One of them called Hugh Hallman. And partly because Hallman is crazy about historic preservation, partly because Sandra Day O'Connor is a strong woman like his late mother — and he respects that — the old adobe was suddenly slated to move to a brand-new spot in Tempe's Papago Park.

The Tempe City Council didn't even hear about the plan until it was virtually a done deal. (No, they weren't happy about that, but they acquiesced.)

The O'Connor House Foundation is raising the money to move the house and run it, as Hallman is quick to point out. Yes, the city is supplying in-kind help, and it's providing the land. But that's it.

Tempe, of course, is also donating its mayor for a surprise dance number. It just doesn't know that yet.

The benefit is at the Tempe Center for the Arts. And though Hallman originally opposed putting the center on the shores of the Town Lake, on this evening, it is beautiful.

The crowd is a mix of old-money Paradise Valley and the smart set in Tempe. There are also more than a few politicians: Maricopa County Supervisor Fulton Brock is there, and so is Jim Weiers, the Speaker of the House.

The dance has been scheduled for the very end of the benefit — and it's so top secret that it isn't even listed on the program. Most of the people in attendance have no idea that O'Connor has a surprise planned.

So after the hors d'oeuvres and the chatter, after the pianist and the jazz band, Hallman takes the stage and calls for O'Connor to join him.

The audience is perplexed: What now?

And then the band breaks into "Gary, Indiana" and Hallman and O'Connor start singing:

Tempe, Arizona; Tempe, Arizona;

Tempe, Arizona

That's the place we'll move her house

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2 comments
Cissyie
Cissyie

It's sad, but I see a lot of older men who are afraid to "come out" after being raised in an atmosphere of unwritten gender-identity rules and old-tyme religion. I know that for me it was a challenge to face my fears about faith and god and the ways we accept or reject ourselves, but I'm young. It saddens me to see men who've spent their whole life trying to cover-up a compulsive, barely awknowledged, and yet incredibly rich and complex side of themselves. It's not a sin to be left-handed, but it may be a sin to always be writing with the right hand just to keep the "love" of those close to you. It's a sin because that isn't real love; it's fear. Don't betray yourself in order to not betray another. That is the highest betrayal. BiLoves.com is a good place for people to come out.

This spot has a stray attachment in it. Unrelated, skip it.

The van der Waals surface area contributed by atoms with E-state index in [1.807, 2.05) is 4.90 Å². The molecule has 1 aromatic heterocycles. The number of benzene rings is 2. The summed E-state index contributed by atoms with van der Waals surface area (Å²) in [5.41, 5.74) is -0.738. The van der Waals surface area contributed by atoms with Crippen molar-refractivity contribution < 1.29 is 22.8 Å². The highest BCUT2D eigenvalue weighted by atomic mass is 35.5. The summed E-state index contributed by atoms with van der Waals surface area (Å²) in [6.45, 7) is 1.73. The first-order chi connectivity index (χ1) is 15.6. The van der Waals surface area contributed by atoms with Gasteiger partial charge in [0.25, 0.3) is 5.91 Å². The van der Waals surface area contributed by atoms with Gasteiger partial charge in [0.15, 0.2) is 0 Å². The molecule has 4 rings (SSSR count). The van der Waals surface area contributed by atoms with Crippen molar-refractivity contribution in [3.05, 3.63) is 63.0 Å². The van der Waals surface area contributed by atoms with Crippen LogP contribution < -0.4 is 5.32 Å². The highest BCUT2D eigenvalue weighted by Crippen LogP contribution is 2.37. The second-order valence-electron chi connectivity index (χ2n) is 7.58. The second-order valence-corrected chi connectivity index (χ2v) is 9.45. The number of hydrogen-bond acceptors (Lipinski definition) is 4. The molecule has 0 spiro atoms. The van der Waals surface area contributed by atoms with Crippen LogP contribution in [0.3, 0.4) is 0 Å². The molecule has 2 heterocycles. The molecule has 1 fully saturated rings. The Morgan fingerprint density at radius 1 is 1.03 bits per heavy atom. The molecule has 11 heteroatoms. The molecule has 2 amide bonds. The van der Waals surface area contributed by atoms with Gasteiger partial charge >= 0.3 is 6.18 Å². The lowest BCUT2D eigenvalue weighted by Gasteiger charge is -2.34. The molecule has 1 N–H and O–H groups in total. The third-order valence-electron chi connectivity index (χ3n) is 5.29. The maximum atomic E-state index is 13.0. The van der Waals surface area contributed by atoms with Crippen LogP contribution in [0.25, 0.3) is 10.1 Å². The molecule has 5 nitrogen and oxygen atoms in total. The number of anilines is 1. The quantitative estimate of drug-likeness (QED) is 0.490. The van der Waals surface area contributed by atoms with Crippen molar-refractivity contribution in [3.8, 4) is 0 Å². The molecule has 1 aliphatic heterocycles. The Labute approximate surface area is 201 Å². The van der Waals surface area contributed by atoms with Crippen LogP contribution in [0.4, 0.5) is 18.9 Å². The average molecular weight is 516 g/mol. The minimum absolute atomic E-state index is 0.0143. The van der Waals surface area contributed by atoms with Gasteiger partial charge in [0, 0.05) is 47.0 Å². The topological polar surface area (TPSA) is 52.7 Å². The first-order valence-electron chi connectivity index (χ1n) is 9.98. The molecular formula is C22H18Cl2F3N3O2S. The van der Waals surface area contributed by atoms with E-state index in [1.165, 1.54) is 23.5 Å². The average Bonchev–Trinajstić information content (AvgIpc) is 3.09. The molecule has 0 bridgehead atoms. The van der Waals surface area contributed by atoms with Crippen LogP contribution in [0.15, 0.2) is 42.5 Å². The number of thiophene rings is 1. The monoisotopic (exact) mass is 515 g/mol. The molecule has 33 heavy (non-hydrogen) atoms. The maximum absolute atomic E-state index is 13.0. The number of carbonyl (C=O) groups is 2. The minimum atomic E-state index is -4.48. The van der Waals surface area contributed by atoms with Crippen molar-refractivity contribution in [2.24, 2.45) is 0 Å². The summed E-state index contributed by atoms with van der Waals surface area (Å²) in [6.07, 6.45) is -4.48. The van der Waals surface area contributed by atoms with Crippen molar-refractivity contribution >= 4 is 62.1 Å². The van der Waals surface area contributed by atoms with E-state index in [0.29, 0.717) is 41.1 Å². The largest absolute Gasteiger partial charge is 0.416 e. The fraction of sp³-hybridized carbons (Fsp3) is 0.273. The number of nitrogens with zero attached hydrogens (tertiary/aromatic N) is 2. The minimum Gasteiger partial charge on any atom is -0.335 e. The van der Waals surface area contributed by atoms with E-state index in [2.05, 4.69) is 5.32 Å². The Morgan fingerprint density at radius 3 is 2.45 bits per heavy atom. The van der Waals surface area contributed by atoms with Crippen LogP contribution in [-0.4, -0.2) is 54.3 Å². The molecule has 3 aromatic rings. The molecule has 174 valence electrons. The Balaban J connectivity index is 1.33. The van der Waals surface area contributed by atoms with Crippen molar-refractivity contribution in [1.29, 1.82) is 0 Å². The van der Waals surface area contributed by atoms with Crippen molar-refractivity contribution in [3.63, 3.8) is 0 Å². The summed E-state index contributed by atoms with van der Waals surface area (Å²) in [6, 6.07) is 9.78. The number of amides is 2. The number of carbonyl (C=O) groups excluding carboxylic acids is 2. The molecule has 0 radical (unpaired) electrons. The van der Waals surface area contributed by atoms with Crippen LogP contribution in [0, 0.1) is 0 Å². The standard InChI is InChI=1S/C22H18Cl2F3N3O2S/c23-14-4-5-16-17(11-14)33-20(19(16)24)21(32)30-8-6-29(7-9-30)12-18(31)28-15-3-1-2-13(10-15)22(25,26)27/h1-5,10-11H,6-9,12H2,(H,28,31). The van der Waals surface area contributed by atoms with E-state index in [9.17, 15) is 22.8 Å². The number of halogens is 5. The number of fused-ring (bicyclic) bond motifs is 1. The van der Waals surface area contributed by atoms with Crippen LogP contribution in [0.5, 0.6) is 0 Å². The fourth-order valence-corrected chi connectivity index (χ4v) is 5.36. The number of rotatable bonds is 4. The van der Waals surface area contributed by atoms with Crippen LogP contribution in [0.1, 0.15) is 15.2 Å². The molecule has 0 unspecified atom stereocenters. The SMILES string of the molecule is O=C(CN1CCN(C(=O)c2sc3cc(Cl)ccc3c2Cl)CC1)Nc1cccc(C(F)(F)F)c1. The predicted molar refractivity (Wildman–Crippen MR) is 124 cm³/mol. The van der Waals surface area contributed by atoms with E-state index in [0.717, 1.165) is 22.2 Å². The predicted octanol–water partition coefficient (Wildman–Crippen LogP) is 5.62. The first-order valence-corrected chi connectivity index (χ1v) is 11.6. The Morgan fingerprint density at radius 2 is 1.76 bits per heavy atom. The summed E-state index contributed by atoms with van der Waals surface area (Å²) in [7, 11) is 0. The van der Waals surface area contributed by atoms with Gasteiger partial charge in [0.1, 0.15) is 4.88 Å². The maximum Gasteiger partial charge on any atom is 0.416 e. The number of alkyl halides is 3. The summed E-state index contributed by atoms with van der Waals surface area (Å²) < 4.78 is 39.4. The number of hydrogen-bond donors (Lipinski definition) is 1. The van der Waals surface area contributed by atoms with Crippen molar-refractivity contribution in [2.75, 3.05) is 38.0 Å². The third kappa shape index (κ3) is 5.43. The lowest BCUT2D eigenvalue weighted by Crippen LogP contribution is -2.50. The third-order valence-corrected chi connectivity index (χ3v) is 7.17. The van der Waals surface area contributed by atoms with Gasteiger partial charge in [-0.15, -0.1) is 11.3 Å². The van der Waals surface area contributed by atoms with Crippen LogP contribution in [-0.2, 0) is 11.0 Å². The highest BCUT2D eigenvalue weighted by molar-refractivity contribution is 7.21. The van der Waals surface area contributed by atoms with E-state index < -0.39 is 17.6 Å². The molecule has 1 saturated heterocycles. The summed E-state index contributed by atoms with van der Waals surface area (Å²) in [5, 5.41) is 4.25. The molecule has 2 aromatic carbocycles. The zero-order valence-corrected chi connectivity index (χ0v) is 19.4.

Celinna
Celinna

It's sad, but I see a lot of older men who are afraid to "come out" after being raised in an atmosphere of unwritten gender-identity rules and old-tyme religion. I know that for me it was a challenge to face my fears about faith and god and the ways we accept or reject ourselves, but I'm young. It saddens me to see men who've spent their whole life trying to cover-up a compulsive, barely awknowledged, and yet incredibly rich and complex side of themselves. It's not a sin to be left-handed, but it may be a sin to always be writing with the right hand just to keep the "love" of those close to you. It's a sin because that isn't real love; it's fear. Don't betray yourself in order to not betray another. That is the highest betrayal. BiLoves.com is a good place for people to come out.